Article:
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Butch Cassidy: The True Story of an American Outlaw

Charles Leerhsen (Simon & Schuster)

Leerhsen, who previously rehabilitated the reputation of notorious baseball curmudgeon Ty Cobb, recasts Butch Cassidy as the Robin Hood of the Wild West in a richly detailed biography that combines outlaw exploits with the economic and social history of 19th-century America. This vibrant account makes a perfect companion to a rewatch of Butch Cassidy and the Sundance Kid.


Dirt: Adventures in Lyon as a Chef in Training, Father, and Sleuth Looking for the Secret of French Cooking

Bill Buford (Knopf)

Buford, bestselling author of Heat, delivers a hilarious account of the triumphs and tribulations he and his family experienced in the five years they lived in France as he immersed himself in the art of French cooking.


Drink What You Want: The Subjective Guide to Making Objectively Delicious Cocktails

John deBary (Clarkson Potter)

Former New York City bartender deBary enthusiastically shares cocktail recipes, both classic and cutting-edge and geared toward budding mixologists, that are perfect for entertaining, even if via a remote chat.


In the Land of Good Living: A Journey to the Heart of Florida

Kent Russell (Knopf)

In a clever memoir that has hints of A Confederacy of Dunces, Russell and two friends explore his native Florida on foot—pushing an antique baby stroller full of backpacks and camera equipment—in a narrative that is at once insightful and entertaining, and filled with observations that reinforce Florida’s mystique.


The King of Confidence: A Tale of Utopian Dreamers, Frontier Schemers, True Believers, False Prophets, and the Murder of an American Monarch

Miles Harvey (Little, Brown)

From King Kong to the Tiger King, American history is rife with would-be monarchs who aimed high and fell far. This riveting, expertly researched account restores one such throne seeker to his rightful place in the annals of audacity: James Jesse Strang, the 19th-century Mormon sect leader who declared himself ruler of an island in Lake Michigan. Packed with jaw-dropping twists and turns—plus counterfeiting, con artistry, piracy, and polygamy—Harvey’s vibrant chronicle is a certified page-turner.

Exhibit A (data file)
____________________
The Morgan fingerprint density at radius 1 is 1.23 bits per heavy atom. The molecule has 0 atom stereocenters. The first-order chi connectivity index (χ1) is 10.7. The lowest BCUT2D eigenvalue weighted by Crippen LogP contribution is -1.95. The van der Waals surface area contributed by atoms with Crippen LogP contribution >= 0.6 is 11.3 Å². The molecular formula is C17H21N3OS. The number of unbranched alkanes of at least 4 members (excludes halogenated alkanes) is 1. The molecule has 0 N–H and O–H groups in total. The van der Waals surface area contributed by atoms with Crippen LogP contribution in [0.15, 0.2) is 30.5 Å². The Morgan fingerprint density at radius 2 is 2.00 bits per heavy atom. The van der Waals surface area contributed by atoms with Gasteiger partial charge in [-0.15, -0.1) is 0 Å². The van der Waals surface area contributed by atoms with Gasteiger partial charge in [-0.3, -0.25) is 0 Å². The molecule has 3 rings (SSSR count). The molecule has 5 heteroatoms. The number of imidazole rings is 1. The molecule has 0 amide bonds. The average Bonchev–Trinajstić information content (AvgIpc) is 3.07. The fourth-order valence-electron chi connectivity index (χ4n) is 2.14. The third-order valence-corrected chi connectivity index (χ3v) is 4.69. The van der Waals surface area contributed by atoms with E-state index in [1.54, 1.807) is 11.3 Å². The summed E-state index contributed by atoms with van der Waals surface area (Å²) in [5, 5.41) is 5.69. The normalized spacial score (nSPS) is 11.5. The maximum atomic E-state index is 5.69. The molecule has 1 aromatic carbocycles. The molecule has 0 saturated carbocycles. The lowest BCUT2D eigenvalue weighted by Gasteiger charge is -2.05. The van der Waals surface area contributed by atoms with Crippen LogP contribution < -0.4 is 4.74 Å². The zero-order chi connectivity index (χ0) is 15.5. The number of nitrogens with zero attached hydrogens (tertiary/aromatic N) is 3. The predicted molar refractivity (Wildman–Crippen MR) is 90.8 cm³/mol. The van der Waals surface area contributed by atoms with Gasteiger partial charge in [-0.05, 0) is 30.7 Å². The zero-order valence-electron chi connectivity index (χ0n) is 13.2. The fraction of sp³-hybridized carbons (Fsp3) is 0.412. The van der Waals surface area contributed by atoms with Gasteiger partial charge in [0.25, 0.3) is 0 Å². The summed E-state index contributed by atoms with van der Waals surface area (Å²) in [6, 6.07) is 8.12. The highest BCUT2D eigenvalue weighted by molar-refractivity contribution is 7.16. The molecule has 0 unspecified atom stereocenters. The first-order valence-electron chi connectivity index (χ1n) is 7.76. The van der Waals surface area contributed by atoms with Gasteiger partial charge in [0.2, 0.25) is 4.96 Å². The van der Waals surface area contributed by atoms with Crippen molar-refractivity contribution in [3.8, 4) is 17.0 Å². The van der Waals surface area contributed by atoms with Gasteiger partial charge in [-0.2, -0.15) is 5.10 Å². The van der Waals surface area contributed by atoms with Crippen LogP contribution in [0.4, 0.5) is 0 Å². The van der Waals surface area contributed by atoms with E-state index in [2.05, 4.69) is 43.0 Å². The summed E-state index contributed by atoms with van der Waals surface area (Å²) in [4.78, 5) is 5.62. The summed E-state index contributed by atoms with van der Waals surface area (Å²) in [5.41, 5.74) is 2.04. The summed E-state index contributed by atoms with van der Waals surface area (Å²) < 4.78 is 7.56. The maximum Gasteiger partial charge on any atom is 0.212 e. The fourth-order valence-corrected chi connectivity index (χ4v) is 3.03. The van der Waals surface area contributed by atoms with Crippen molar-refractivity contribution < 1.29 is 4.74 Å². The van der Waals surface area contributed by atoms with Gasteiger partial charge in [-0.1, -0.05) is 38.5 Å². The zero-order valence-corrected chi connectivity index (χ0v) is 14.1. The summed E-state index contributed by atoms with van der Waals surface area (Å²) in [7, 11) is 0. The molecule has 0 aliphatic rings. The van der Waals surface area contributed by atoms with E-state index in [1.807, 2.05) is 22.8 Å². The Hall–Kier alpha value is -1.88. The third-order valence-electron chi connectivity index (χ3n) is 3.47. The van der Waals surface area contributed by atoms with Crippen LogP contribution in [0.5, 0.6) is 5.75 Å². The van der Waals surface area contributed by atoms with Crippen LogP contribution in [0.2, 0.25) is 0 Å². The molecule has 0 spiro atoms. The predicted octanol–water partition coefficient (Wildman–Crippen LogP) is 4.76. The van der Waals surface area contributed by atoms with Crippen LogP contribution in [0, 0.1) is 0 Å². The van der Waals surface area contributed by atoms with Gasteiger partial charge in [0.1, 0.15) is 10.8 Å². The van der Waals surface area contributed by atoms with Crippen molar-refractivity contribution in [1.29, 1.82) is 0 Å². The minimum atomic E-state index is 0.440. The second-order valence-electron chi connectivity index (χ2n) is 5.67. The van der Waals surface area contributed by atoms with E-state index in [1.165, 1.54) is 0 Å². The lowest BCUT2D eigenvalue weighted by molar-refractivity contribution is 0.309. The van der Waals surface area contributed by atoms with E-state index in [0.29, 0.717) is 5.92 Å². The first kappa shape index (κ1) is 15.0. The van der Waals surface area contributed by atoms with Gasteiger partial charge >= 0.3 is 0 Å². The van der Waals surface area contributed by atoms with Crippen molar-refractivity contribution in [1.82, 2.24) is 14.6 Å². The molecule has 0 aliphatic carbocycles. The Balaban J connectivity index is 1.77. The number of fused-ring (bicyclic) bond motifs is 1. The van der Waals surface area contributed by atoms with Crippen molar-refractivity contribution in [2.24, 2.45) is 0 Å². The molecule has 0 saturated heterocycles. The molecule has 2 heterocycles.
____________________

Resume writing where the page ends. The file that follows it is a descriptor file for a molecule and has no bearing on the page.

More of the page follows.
The Last Stargazers: The Enduring Story of Astronomy’s Vanishing Explorers

Emily Levesque (Sourcebooks)

Levesque recounts her life in astronomy and leads readers on a pilgrimage to observatories throughout the world. Adding a lively Indiana Jones vibe, she recalls how, for her and others, this career has led to close calls with lightning strikes, volcanic eruptions, tarantulas, and scorpions.


Looking for Miss America: A Pageant’s 100-Year Quest to Define Womanhood

Margot Mifflin (Counterpoint)

Mifflin portrays the Miss America pageant as “an inadvertent index of feminist progress” in this witty and surprising history packed with highs (audience members cheering 1945 winner Bess Myerson—still the only Jewish woman to hold the crown—weeks after the end of WWII) and lows (Miss Montana Kathy Huppe resigning her title in 1970 after being told to muzzle her antiwar views). Readers will never view this “rhinestone relic” the same way again.


Love in the Blitz: The Long-Lost Letters of a Brilliant Young Woman to Her Beloved on the Front

Edited by David McGowan and David Crane (Harper)

History and romance fans will relish this collection of WWII-era letters from a young British civil servant to her RAF pilot fiancé, which show how the couple overcame the Blitz, the privations of daily wartime life, and parental opposition to arrive at their happy ending.


The Museum of Whales You Will Never See: And Other Excursions to Iceland’s Most Unusual Museums

A. Kendra Greene (Penguin)

Taking readers on a one-of-a-kind journey, Greene introduces some of Iceland’s, if not the world’s, most unusual museums. Sites visited during her thoughtful and amusing travelogue include the Icelandic Sea Monster Museum, the Icelandic Phallological Museum, and the tiny town of Skógar, home to only 21 people and the country’s second-largest museum.


Ripped from the Headlines! The Shocking True Stories Behind the Movies’ Most Memorable Crimes

Harold Schechter (Little A)

In 40 incisive essays, Schechter details the real-life inspirations for such classic crime films as Arsenic and Old Lace, Dirty Harry, The Fugitive, Murder on the Orient Express, and Psycho. This is a must-have for true crime and movie trivia fans.


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